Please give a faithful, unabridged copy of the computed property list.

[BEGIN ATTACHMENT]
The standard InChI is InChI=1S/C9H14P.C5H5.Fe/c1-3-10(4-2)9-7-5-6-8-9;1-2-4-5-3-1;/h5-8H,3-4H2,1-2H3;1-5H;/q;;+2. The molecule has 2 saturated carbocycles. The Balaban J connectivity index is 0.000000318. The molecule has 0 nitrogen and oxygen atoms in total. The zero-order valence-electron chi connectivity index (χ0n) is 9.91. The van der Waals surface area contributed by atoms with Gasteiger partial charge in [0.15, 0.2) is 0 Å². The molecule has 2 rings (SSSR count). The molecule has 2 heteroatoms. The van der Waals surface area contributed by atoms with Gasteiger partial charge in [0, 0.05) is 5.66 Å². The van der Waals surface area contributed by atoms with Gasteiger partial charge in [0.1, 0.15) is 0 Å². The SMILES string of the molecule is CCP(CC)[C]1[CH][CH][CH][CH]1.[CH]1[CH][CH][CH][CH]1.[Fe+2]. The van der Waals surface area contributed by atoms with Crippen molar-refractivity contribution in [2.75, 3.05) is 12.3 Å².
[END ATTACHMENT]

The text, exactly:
The standard InChI is InChI=1S/C9H14P.C5H5.Fe/c1-3-10(4-2)9-7-5-6-8-9;1-2-4-5-3-1;/h5-8H,3-4H2,1-2H3;1-5H;/q;;+2. The molecule has 2 saturated carbocycles. The Balaban J connectivity index is 0.000000318. The molecule has 0 nitrogen and oxygen atoms in total. The zero-order valence-electron chi connectivity index (χ0n) is 9.91. The van der Waals surface area contributed by atoms with Gasteiger partial charge in [0.15, 0.2) is 0 Å². The molecule has 2 rings (SSSR count). The molecule has 2 heteroatoms. The van der Waals surface area contributed by atoms with Gasteiger partial charge in [0, 0.05) is 5.66 Å². The van der Waals surface area contributed by atoms with Gasteiger partial charge in [0.1, 0.15) is 0 Å². The SMILES string of the molecule is CCP(CC)[C]1[CH][CH][CH][CH]1.[CH]1[CH][CH][CH][CH]1.[Fe+2]. The van der Waals surface area contributed by atoms with Crippen molar-refractivity contribution in [2.75, 3.05) is 12.3 Å².